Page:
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James Cameron will set up your Panasonic 3D TV for you. Sort of

Panasonic has an exclusive on the Avatar 3D Blu-ray, so James Cameron has popped up to fulfil his contractual obligation and explain how to set up your TV.

Like all great works of art, James Cameron's Avatar needs some specific 3D television tweaking before the director thinks you'll be in a good position to to watch his masterpiece, and Panasonic has posted the settings on its website.

Putting sceptical cat down for some meowmix for a second, we actually find ourselves applauding aspects of this idea. After all, setting-up a TV properly isn't the easiest thing in the world, and in our reviews we always encourage people to fiddle around to get the best possible picture. These steps go a little further than most would though, getting you prodding around in the custom-installer menus.

The settings themselves seem pretty reasonable to us, especially the last step which tells you to disable the motion smoothing efforts of the Panasonic. Turning off these ghastly modes is usually the first thing we do with a review TV, but there's something hilarious about James Cameron telling Panasonic that they don't fit with his bright-blue vision. So while we want to believe Cameron was involved, we're picking up a well-fed sceptical cat, as we don't think Cameron sat there for hours prodding a Panasonic TV remote to come up with these settings.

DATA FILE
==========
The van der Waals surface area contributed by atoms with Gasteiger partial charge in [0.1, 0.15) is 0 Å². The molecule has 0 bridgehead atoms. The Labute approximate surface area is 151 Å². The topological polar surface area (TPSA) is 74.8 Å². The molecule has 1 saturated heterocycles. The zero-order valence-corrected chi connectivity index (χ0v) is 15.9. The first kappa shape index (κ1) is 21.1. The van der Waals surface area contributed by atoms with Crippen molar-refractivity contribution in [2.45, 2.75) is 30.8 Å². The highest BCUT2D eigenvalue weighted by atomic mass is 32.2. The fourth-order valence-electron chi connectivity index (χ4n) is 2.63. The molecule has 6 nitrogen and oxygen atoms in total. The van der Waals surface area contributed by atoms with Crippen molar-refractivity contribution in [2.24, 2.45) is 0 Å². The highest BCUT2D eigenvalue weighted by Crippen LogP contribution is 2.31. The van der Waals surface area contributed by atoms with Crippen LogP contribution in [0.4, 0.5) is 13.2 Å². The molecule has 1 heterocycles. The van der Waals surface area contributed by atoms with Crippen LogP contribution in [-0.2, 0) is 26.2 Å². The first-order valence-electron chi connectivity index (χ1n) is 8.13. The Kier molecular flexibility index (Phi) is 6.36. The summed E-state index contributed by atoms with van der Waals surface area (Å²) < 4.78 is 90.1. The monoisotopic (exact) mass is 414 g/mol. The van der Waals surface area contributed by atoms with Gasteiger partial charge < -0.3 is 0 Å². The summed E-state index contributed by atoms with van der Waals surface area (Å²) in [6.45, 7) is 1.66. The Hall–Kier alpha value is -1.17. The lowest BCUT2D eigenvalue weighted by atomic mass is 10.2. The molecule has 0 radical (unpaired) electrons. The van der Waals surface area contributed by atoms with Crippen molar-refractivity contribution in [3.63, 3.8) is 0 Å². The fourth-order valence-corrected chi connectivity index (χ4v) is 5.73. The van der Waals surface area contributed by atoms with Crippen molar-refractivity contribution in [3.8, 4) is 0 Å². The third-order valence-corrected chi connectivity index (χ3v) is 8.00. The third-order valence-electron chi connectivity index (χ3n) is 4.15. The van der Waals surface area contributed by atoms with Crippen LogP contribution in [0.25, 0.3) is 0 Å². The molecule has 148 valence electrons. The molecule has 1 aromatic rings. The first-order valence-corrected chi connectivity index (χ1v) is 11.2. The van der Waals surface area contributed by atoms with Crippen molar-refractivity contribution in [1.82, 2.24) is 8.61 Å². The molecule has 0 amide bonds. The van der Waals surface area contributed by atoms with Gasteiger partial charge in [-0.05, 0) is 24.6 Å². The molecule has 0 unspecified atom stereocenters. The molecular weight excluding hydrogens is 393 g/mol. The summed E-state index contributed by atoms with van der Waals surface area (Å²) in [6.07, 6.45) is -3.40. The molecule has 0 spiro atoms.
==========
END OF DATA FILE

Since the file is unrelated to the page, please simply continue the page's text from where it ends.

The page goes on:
All of this raises an interesting idea though. Why don't television manufacturers adopt a system whereby you download settings for your TV from the Internet and install them on your telly? Cameron's instructions prove that there are times when the default picture modes just won't do, so it seems like there's a market. We're pretty sure you could even pop per-movie settings on a Blu-ray disc, and have the TV automatically tweak the picture to the optimal mode.

Even though the concept of following these steps to watch Smurfs in Space might amuse, it could be worse: imagine if Michael Bay were to devise a similar list. "Turn brightness up to 1,000,000,000, then fire rocket-propelled grenade at screen while pressing play on Blu-ray player."

So, have you got a Panasonic 3D TV and a copy of Avatar? If so, visit to get JC's recomendations, and try the settings to see if you think they improve the picture. The comments section awaits your thoughts.